The Red Sox coaching staff pciture got a little clearer Tuesday with the announcement that Brian Butterfield has been named third base coach.
Butterfield, 54, had been on John Farrell's staff the last two seasons in Toronto. In fact, Butterfield had worked for the Blue Jays, in one capacity or another, for the past 11 seasons, serving as both third base coach and bench coach.
A native of Bangor, Maine, Buterfield has also served as a major league coach with the New York Yankees (1994-1995) and the Arizona Diamondbacks (1998-2000), each time serving under manager Buck Showalter.
Butterfield also has extensive minor league managerial experience, having managed parts of six seasons in the New York Yankees' system, where he formed a relationship with Showalter.
He played nearly 400 games in the minor leagues for both the Yankees and San Diego Padres.
Butterfield's hiring gives the Sox two coaches, joining bench coach Torey Lovullo, who was named bench coach late last week. Both worked on Farrell's staff in Toronto.
The Sox must still hire a hitting instructor, a pitching coach, a first base coach and a bullpen coach.
It's possible that both Gary Tuck (bullpen coach) and Alex Ochoa (first base coach) return from the 2012 staff to work for Farrell.
It seems likely that both the pitching coach and hitting instructor will come from outside the organization.
The angst surrounding the David Price- and (possibly) Drew Pomeranz-less Red Sox starting rotation may have eased a little -- or a lot -- on Thursday.
Steven Wright extended his string of scoreless spring-training innings to 9 1/3 by blanking the Pirates for 4 1/3 innings in his third spring-traing start, leading the Sox to a 10-7 victory over the Pirates at SkyBlue Park.
Red Sox-Pirates box score
Wright allowed two hits -- the only two hits he's allowed this spring -- with one walk and three strikeouts.
Several of his pitching brethren, notably Heath Hembree and Robbie Ross Jr., didn't fare nearly as well. (See box score above.) But the Sox -- using what may be their regular-season batting order for the first time -- bailed them out with a 16-hit attack, led by Dustin Pedroia (3-for-3, now hitting ,500 for the spring). Mookie Betts, Hanley Ramirez, Jackie Bradley Jr., and, yes, Pablo Sandoval each added two hits. Sandoval also drove in three runs and is now hitting .362.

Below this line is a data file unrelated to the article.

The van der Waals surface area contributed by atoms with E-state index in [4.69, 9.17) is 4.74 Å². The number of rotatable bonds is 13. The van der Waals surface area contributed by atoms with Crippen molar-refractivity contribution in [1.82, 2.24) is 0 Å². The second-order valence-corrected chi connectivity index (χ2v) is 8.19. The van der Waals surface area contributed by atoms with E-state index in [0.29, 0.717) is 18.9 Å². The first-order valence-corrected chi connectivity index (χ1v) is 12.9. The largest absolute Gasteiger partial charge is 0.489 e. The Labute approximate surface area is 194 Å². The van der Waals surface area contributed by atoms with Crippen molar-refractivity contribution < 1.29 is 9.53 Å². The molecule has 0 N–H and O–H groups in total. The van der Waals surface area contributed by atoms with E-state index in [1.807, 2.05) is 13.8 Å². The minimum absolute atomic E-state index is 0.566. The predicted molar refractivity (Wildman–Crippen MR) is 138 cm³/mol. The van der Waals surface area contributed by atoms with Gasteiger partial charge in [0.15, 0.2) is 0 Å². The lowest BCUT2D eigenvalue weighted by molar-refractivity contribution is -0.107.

Xander Bogaerts went 1-for-4 in his return to the Sox from the World Baseball Classic.
This isn’t your average young and hungry player on the brink of the big leagues.
Yoan Moncada, the ex-Red Sox prospect who was one of the principal pieces in the trade for Chris Sale, ate 85 Twinkies in a week, his agent told ESPN The Magazine.
David Hastings, Moncada's agent, clarified to CSNNE that this was a one-time thing when Moncada first arrived in the U.S. Moncada had never had Twinkies before, Hastings said, so he was like "a kid in a candy store."
He's still in great shape. Moncada had a huge spring training with the White Sox after a disappointing major-league debut with Boston in September.
The 21-year-old third baseman has been optioned out of big-league camp, so he’s slated to start the year in Triple-A. But he hit .317 with a .391 on-base percentage and .683 slugging percentage and 3 home runs in 41 at-bats — some of the best numbers anywhere.
Moncada took a $31.5 million signing bonus from the Red Sox, money that the Sox turned into Sale. Moncada, meanwhile, didn’t exactly invest every cent.
Twinkies weren’t his only indulgence.
More from the story:
Moncada had money to spend on drones, video games, toys and clothes. He sometimes spent $1,500 or more during nights out, David says. After he purchased the second $200,000 car, Josefa [Hastings, David’s wife] tried to talk some sense into him.
David Hastings reinforced to CSNNE that the message to Moncada was to invest in things that appreciate in value.